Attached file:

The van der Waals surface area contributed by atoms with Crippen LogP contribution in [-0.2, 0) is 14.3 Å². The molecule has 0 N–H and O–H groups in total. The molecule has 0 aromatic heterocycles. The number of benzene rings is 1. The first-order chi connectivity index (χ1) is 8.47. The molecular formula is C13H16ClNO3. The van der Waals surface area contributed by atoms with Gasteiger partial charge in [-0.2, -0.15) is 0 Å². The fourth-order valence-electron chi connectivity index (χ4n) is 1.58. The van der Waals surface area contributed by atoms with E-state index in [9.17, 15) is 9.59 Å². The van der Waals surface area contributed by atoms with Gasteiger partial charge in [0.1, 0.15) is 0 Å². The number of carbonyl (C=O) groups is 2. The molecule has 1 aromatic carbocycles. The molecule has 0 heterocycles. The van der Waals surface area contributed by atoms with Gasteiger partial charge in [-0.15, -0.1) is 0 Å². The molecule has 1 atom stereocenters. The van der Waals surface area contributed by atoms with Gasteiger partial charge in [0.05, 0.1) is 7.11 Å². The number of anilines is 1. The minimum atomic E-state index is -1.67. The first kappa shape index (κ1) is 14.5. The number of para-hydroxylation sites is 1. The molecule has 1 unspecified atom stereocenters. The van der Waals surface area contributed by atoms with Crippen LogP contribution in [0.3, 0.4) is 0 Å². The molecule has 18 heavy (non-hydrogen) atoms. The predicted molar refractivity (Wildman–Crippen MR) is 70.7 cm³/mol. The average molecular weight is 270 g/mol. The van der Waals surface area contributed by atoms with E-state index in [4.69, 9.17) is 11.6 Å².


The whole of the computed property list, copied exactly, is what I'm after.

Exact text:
The van der Waals surface area contributed by atoms with Crippen LogP contribution in [-0.2, 0) is 14.3 Å². The molecule has 0 N–H and O–H groups in total. The molecule has 0 aromatic heterocycles. The number of benzene rings is 1. The first-order chi connectivity index (χ1) is 8.47. The molecular formula is C13H16ClNO3. The van der Waals surface area contributed by atoms with Gasteiger partial charge in [-0.2, -0.15) is 0 Å². The fourth-order valence-electron chi connectivity index (χ4n) is 1.58. The van der Waals surface area contributed by atoms with E-state index in [9.17, 15) is 9.59 Å². The van der Waals surface area contributed by atoms with Gasteiger partial charge in [0.1, 0.15) is 0 Å². The number of carbonyl (C=O) groups is 2. The molecule has 1 aromatic carbocycles. The molecule has 0 heterocycles. The van der Waals surface area contributed by atoms with Gasteiger partial charge in [-0.15, -0.1) is 0 Å². The molecule has 1 atom stereocenters. The van der Waals surface area contributed by atoms with Gasteiger partial charge in [0.05, 0.1) is 7.11 Å². The number of anilines is 1. The minimum atomic E-state index is -1.67. The first kappa shape index (κ1) is 14.5. The number of para-hydroxylation sites is 1. The molecule has 1 unspecified atom stereocenters. The van der Waals surface area contributed by atoms with Crippen LogP contribution in [0.3, 0.4) is 0 Å². The molecule has 18 heavy (non-hydrogen) atoms. The predicted molar refractivity (Wildman–Crippen MR) is 70.7 cm³/mol. The average molecular weight is 270 g/mol. The van der Waals surface area contributed by atoms with E-state index in [4.69, 9.17) is 11.6 Å².